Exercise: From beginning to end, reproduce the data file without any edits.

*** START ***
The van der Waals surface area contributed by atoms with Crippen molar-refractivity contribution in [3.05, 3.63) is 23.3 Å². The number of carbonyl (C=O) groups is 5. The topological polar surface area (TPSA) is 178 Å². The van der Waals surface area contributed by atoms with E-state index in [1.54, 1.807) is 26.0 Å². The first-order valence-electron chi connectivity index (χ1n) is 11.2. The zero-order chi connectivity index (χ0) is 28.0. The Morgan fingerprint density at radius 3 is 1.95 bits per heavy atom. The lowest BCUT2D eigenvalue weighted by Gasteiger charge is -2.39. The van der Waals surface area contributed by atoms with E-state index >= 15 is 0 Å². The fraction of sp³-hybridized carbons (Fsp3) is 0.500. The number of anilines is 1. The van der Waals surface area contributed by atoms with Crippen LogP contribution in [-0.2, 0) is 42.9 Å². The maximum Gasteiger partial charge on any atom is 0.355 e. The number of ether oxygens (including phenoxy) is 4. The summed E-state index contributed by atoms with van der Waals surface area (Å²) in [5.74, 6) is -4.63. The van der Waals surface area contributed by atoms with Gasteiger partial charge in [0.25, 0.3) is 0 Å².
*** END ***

The van der Waals surface area contributed by atoms with Crippen molar-refractivity contribution in [3.05, 3.63) is 23.3 Å². The number of carbonyl (C=O) groups is 5. The topological polar surface area (TPSA) is 178 Å². The van der Waals surface area contributed by atoms with E-state index in [1.54, 1.807) is 26.0 Å². The first-order valence-electron chi connectivity index (χ1n) is 11.2. The zero-order chi connectivity index (χ0) is 28.0. The Morgan fingerprint density at radius 3 is 1.95 bits per heavy atom. The lowest BCUT2D eigenvalue weighted by Gasteiger charge is -2.39. The van der Waals surface area contributed by atoms with E-state index >= 15 is 0 Å². The fraction of sp³-hybridized carbons (Fsp3) is 0.500. The number of anilines is 1. The van der Waals surface area contributed by atoms with Crippen LogP contribution in [-0.2, 0) is 42.9 Å². The maximum Gasteiger partial charge on any atom is 0.355 e. The number of ether oxygens (including phenoxy) is 4. The summed E-state index contributed by atoms with van der Waals surface area (Å²) in [5.74, 6) is -4.63. The van der Waals surface area contributed by atoms with Gasteiger partial charge in [0.25, 0.3) is 0 Å².